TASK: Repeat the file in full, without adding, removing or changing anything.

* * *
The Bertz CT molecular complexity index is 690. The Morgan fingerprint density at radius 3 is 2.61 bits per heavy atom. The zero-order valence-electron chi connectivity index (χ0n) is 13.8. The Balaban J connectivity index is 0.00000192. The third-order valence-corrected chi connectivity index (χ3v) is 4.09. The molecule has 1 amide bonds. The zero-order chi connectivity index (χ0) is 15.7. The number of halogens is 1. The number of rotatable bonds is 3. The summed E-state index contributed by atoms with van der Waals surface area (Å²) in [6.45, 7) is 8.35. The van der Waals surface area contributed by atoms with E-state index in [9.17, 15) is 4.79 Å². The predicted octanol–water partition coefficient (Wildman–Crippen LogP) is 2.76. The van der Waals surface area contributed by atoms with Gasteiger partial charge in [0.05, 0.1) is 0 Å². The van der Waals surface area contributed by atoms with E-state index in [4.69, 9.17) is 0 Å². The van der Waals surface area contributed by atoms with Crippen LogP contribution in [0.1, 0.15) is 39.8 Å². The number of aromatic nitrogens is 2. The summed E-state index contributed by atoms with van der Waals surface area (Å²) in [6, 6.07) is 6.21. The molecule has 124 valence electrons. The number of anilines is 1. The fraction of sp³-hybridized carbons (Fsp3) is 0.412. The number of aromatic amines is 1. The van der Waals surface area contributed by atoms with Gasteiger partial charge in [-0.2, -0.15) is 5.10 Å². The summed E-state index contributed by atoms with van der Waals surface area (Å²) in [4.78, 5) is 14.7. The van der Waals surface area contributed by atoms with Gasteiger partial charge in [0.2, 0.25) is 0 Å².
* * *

The Bertz CT molecular complexity index is 690. The Morgan fingerprint density at radius 3 is 2.61 bits per heavy atom. The zero-order valence-electron chi connectivity index (χ0n) is 13.8. The Balaban J connectivity index is 0.00000192. The third-order valence-corrected chi connectivity index (χ3v) is 4.09. The molecule has 1 amide bonds. The zero-order chi connectivity index (χ0) is 15.7. The number of halogens is 1. The number of rotatable bonds is 3. The summed E-state index contributed by atoms with van der Waals surface area (Å²) in [6.45, 7) is 8.35. The van der Waals surface area contributed by atoms with E-state index in [9.17, 15) is 4.79 Å². The predicted octanol–water partition coefficient (Wildman–Crippen LogP) is 2.76. The van der Waals surface area contributed by atoms with Gasteiger partial charge in [0.05, 0.1) is 0 Å². The van der Waals surface area contributed by atoms with E-state index in [4.69, 9.17) is 0 Å². The van der Waals surface area contributed by atoms with Crippen LogP contribution in [0.1, 0.15) is 39.8 Å². The number of aromatic nitrogens is 2. The summed E-state index contributed by atoms with van der Waals surface area (Å²) in [6, 6.07) is 6.21. The molecule has 124 valence electrons. The number of anilines is 1. The fraction of sp³-hybridized carbons (Fsp3) is 0.412. The number of aromatic amines is 1. The van der Waals surface area contributed by atoms with Gasteiger partial charge in [-0.2, -0.15) is 5.10 Å². The summed E-state index contributed by atoms with van der Waals surface area (Å²) in [4.78, 5) is 14.7. The van der Waals surface area contributed by atoms with Gasteiger partial charge in [0.2, 0.25) is 0 Å².